The rules of Congress’ Jan. 6 session governing the counting of Electoral College votes will remain identical to those used for decades, under a proposal set to be introduced Sunday by Senate Majority Leader Mitch McConnell.
The rules obtained by POLITICO must be adopted in both the House and Senate and have long been uncontroversial afterthoughts in the process of finalizing the results of presidential elections. However, as dozens of Republicans in the House and Senate threaten to challenge President-elect Joe Biden’s victory — citing baseless claims of widespread fraud and irregularities — the rules have taken on new prominence.
Some allies of President Donald Trump, who has been encouraging Republicans to subvert the 2020 election results, have sought to throw out the procedures altogether. They’ve hoped to empower Vice President Mike Pence, who will preside over the session, to unilaterally reject Biden’s electors; it’s unclear if those members will attempt to object to or change those rules when they come to the House and Senate floor Sunday evening. Rep. Louie Gohmert (R-Texas) last week sued Pence in an effort to have the procedures thrown out, but he was unceremoniously dismissed by two federal courts.
The procedures, if adopted, require Pence to introduce all papers “purporting” to be electoral votes. He is to read them alphabetically by state and offer lawmakers a chance to issue any objections along the way. These longstanding procedures permit as few as two lawmakers — a single House member and senator acting together — to grind the process to a halt, forcing the House and Senate to break up the joint session and debate the challenges for two hours apiece, before voting on them and returning to the joint session.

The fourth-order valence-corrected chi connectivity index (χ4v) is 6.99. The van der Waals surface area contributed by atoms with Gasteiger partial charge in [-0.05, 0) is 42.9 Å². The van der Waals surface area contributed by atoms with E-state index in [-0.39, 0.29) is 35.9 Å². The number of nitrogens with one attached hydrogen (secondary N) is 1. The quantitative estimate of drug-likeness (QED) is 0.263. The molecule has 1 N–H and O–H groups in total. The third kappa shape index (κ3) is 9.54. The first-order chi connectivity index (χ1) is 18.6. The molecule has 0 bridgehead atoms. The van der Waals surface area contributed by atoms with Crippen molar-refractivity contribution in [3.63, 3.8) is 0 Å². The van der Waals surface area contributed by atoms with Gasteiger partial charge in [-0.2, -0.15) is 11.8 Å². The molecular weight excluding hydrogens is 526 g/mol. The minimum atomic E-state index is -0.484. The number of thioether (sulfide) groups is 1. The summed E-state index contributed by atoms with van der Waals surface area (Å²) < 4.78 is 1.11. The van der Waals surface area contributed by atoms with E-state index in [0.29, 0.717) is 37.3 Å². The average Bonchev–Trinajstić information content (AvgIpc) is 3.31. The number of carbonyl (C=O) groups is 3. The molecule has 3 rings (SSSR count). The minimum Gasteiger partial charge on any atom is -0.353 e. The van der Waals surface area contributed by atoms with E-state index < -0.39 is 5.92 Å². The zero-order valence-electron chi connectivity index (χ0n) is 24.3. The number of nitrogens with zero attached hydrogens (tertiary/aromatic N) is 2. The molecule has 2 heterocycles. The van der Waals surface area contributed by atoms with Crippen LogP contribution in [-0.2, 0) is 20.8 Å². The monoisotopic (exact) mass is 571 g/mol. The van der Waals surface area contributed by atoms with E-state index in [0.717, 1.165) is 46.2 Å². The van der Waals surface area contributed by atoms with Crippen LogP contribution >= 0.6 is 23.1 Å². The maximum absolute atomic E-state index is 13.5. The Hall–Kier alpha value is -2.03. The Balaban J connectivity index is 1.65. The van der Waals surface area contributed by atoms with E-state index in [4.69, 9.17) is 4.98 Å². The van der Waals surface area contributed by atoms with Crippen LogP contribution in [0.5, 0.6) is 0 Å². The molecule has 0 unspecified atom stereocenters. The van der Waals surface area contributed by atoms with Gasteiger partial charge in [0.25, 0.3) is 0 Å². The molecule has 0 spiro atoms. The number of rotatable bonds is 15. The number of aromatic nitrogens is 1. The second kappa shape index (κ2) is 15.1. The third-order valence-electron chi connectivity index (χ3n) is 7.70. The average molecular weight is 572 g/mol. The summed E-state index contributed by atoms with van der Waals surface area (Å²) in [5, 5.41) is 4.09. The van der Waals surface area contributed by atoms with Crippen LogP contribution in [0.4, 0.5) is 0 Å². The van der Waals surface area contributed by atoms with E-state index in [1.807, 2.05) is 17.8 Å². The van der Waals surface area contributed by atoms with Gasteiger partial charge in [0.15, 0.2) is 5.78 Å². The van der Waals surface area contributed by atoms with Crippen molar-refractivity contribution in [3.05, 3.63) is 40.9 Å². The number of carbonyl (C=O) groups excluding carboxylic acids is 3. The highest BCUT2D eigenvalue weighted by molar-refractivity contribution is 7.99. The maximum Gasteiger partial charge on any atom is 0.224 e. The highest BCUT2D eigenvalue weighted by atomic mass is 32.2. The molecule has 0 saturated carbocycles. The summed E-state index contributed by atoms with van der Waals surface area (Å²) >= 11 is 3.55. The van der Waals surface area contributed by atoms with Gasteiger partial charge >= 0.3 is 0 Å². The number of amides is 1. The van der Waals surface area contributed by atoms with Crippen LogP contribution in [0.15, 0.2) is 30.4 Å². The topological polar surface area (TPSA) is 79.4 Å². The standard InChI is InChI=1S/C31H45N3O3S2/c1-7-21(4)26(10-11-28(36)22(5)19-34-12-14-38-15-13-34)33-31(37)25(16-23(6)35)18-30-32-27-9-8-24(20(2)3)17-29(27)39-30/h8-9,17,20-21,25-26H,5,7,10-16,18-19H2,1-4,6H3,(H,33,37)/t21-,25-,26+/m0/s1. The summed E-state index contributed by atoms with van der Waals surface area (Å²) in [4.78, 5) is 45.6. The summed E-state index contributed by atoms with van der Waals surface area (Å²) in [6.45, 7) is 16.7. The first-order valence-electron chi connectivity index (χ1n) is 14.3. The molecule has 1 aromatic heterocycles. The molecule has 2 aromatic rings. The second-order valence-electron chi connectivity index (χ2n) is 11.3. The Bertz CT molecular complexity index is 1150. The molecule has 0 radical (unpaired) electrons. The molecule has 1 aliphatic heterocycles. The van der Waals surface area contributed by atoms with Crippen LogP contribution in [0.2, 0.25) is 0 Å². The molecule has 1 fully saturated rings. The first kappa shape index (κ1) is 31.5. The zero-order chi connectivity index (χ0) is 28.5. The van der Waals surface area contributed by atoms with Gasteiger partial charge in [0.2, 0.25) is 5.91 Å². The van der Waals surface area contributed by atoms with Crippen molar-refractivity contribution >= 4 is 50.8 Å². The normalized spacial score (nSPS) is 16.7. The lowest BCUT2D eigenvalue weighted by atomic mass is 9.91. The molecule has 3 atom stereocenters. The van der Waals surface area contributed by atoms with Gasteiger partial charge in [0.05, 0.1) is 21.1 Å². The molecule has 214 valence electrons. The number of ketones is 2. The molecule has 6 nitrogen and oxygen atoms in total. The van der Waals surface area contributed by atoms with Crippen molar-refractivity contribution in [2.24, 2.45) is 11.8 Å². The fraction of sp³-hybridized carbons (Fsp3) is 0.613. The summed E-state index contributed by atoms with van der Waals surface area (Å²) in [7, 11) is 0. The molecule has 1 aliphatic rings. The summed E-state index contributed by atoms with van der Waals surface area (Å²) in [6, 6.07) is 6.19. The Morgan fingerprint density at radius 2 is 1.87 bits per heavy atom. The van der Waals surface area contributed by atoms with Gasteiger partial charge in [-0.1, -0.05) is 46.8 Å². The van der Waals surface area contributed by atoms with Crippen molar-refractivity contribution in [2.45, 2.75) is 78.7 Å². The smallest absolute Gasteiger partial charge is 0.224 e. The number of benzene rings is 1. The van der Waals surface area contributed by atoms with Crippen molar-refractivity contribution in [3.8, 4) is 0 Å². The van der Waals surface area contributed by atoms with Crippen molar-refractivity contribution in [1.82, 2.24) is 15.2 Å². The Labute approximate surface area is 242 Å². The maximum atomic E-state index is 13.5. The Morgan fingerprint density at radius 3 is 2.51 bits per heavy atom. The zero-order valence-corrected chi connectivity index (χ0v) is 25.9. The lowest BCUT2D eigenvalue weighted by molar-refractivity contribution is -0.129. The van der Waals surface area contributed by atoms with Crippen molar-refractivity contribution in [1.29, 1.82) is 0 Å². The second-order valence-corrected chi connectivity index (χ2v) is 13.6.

There is virtually no doubt that the challenges to Biden’s victory will fail. The Democratically led House will oppose them, and enough Republicans in the closely divided Senate have indicated they will reject any challenges as well. But the magnitude of the push — with dozens of House Republicans and at least a quarter of the Senate GOP — will be unprecedented, aided by the full-throated backing of the sitting president, who has encouraged supporters to convene in Washington en masse on Jan. 6 to protest the session.
Some Trump allies are encouraging Pence to try to take control of the session regardless of the rules and simply refuse to introduce Biden’s electors in states that Trump has challenged. But Pence declined to embrace that strategy in court, and Congress would similarly refuse to entertain such an effort.
The processes in the proposed rules are enshrined in a federal law passed in 1887 called the Electoral Count Act, a statute passed to address the disastrous election of 1876. The procedures have been embraced by every Congress since then to govern the Jan. 6 Electoral College certification meeting. However, constitutional scholars have debated whether the House and Senate can be bound by the 130-year-old law and whether they may supplement it to clearly define some of its vague aspects, such as Pence’s authorities as the presiding officer and the law’s requirements that all “purported” electoral votes be introduced.
One of the questions about Pence’s role is whether he intends to introduce slates of Republicans who claimed to cast electoral votes for Trump in key states that Biden won. Trump’s would-be electors met on Dec. 14, the day the formal Electoral College members met in their respective state capitals and held mock sessions to cast votes for Trump. If he does, Congress would be required, by law, to count only those certified by the state governments — but it would continue to amplify Trump’s efforts to delegitimize the process.
By Kyle Cheney